Design for test vs. design for API

How many design considerations are there in an almost trivial method? Let's look at two of them. Consider this code:

def publish!

If you've been studying OO design and the SOLID principles, using TDD as a practice to guide you towards those ideas, there's a missing piece here. The reference to Time is a dependency that should be injected. In Ruby, it's really easy for us to fix that:

def publish!(
  self.update_attributes(created_at: time)

I suspect a lot of TDDers would instinctively write the above first, skipping the first version by force of habit. But, let's stop and think about what the drives us to want the second version.

The strength of the second version is that it is designed for test. If we need to test how this model behaves when it is published at night, or on a leap day, or the day before Arbor Day, injecting the time object makes that easier.

There are some other test-focused design direction this method could go. We could create our own object whose role is to hand out timestamps, which would allow us to reasonably stub out the time reference, instead of injecting it. I'll bet there are other approaches lurking out there as well.

I want to look at another set of design considerations. I could design this code for testability, which often leads me to code that follows the SOLID principles which often leads me to decoupled code that is easier to change later. To many people, that's a good thing.

However, there's another lens I can look through: API design. How does this method hold up as a piece of behavior that developers will leverage?

Strictly speaking, the TDD'd version is a more complicated API. Even adding one optional parameter to a method carries "mass". Consider documenting the parameter-less version:

Publishes the current post. The created_at timestamp is set to the current time. Returns the created_at timestamp.

For numbers sake, it's 40 words. More importantly, it reads linearly. Now let's look at the dependency-injected version:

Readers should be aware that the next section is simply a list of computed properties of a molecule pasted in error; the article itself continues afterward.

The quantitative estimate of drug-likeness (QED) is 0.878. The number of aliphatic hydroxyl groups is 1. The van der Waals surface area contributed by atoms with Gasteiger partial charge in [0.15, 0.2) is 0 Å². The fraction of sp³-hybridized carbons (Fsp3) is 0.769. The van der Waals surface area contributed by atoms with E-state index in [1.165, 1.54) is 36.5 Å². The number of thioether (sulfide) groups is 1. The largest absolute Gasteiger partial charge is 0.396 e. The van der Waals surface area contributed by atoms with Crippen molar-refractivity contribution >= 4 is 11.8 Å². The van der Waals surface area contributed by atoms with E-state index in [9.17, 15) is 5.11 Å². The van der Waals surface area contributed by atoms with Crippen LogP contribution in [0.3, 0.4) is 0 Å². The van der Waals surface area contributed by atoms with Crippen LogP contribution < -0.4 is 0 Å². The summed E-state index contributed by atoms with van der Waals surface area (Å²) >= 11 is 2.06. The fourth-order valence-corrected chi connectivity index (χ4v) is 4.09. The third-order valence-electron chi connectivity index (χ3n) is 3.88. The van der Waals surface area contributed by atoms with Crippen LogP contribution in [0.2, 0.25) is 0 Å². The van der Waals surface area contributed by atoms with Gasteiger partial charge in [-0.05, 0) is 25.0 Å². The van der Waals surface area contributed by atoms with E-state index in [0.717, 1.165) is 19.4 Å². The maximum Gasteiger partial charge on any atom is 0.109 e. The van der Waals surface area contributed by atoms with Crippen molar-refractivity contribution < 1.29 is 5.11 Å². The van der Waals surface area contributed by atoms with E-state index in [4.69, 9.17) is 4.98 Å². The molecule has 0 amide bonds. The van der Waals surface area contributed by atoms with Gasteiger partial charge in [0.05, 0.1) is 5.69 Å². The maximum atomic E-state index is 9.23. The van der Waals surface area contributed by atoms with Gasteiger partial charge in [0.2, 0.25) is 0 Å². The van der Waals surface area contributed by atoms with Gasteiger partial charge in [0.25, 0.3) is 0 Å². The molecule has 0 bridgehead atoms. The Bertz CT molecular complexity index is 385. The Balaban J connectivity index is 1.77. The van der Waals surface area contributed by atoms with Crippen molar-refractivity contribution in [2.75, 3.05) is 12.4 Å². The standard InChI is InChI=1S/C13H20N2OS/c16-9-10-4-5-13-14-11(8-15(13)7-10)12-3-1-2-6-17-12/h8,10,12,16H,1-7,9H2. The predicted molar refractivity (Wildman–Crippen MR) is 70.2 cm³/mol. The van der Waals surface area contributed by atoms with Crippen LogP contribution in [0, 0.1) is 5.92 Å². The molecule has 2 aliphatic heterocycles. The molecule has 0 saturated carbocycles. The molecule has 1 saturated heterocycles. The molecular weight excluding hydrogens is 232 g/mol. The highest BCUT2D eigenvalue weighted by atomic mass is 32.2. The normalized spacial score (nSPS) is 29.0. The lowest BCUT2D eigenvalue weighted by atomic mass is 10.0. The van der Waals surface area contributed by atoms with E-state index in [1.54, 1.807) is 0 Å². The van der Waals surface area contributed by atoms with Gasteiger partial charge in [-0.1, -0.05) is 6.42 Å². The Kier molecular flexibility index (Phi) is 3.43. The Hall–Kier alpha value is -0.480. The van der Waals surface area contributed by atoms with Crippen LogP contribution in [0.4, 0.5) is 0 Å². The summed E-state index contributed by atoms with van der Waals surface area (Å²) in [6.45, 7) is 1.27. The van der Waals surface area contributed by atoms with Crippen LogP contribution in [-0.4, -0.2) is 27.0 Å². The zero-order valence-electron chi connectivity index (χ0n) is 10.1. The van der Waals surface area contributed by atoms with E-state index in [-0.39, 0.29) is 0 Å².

Publishes the current post. By default, created_at is set to the current time. Optionally, callers may pass in a Time object, or any object that returns a Time object when sent the now message. The created_at column is set according to that Time value. Returns the value of the created_at timestamp.

This one is 54 words. That's not too many more, numerically, but notice that the explanation is no longer linear. There's a default, easy case where I don't care about the timestamp. Then there's a clever case where I do care about the timestamp. In real API documentation, I'd need to specify when and why I'd want to use that clever case and what it looks like.

There's some further potential trouble lurking in this API. What if a caller passes in the wrong kind of Time object? What if sending the now message raises an exception? Those are important parts of the API too, both from a behavior specification perspective and when considering the user experience of using this API in code and possibly troubleshooting it when things go wrong.

My point is, that optional argument is starting to look rather weighty. Adding the code is pretty trivial. The possible interactions with the optional argument and its support cost is where it gets expensive. Like many things, it's a trade-off.

I won't claim to know which of these is better. Honestly, I think it comes down to a subjective view on what's important: test design, or API design. This is where I can't make a bold-sounding prognosis. I believe that design, even of code, is about deciding what to leave out. Everyone has to decide what to leave out for themselves.

Adam Keys @therealadam